More importantly, and to answer your greater question, YES, I absolutely would want everyone treated the same on every issue -- so long as it doesn't result in harm to anyone. That's the key that keeps getting dropped.
Nice try, Ron, but I think I have the upper hand on this one. Homosexual desire and acting on that desire are both "behaviors". But I suppose there are still a few cognitive theorists out there who, against the evidence, throw "internal states" at behaviorists as if it is a victory cry. The simple truth is that, while internal states exist, they are not observable. Science is about the observable, right? Any response to a stimulus that is occasioned by reinforcement (either positive or negative) is operant behavior. Thus, both homosexual desire and acting on that desire are behavior by definition. And even desire is measurable these days.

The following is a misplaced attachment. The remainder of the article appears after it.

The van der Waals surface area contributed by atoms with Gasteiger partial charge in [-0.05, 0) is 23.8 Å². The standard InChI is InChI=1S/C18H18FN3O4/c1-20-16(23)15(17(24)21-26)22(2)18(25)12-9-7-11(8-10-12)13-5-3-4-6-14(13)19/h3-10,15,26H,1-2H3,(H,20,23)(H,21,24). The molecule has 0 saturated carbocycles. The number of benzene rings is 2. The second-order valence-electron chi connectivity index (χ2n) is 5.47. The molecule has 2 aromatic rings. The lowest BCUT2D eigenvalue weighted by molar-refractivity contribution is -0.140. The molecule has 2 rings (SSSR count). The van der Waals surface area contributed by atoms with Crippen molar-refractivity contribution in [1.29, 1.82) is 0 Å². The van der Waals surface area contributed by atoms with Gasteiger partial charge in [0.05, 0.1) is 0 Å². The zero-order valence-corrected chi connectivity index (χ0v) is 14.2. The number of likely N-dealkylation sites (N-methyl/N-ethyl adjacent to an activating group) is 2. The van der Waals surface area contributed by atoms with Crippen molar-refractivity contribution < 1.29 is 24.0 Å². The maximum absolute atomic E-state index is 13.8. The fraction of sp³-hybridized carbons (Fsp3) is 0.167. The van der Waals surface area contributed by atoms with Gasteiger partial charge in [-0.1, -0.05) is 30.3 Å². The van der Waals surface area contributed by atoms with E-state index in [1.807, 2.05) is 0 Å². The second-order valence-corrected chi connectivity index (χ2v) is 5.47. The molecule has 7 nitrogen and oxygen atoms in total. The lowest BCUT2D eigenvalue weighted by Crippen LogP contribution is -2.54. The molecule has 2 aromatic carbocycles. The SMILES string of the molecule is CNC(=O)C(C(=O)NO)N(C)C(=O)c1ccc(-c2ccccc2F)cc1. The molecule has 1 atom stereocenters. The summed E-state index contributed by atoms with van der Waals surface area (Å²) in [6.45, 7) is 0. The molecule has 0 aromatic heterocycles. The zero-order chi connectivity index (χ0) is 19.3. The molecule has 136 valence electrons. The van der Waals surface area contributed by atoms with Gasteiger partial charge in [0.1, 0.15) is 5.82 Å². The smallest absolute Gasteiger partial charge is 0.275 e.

You make strong arguments, Jim. Strong, but not necessarily convincing.
This would seem to challenge your point that homosexuality is a "state of being." If the desire and resulting acting on that desire are extinguished, does that mean the homosexual ceases to be?
First, Jim, I think you put much more faith in behavior modification than is probably warranted. Extinguished? I think there's a very good reason why you may meet a recovering alcoholic, but never a former alcoholic. You might convince a person to believe they have changed sexual preference, but in the absence of continued reinforcement that belief is going to be transitory. They -- and their behaviors -- are going to revert right back to their "state of being."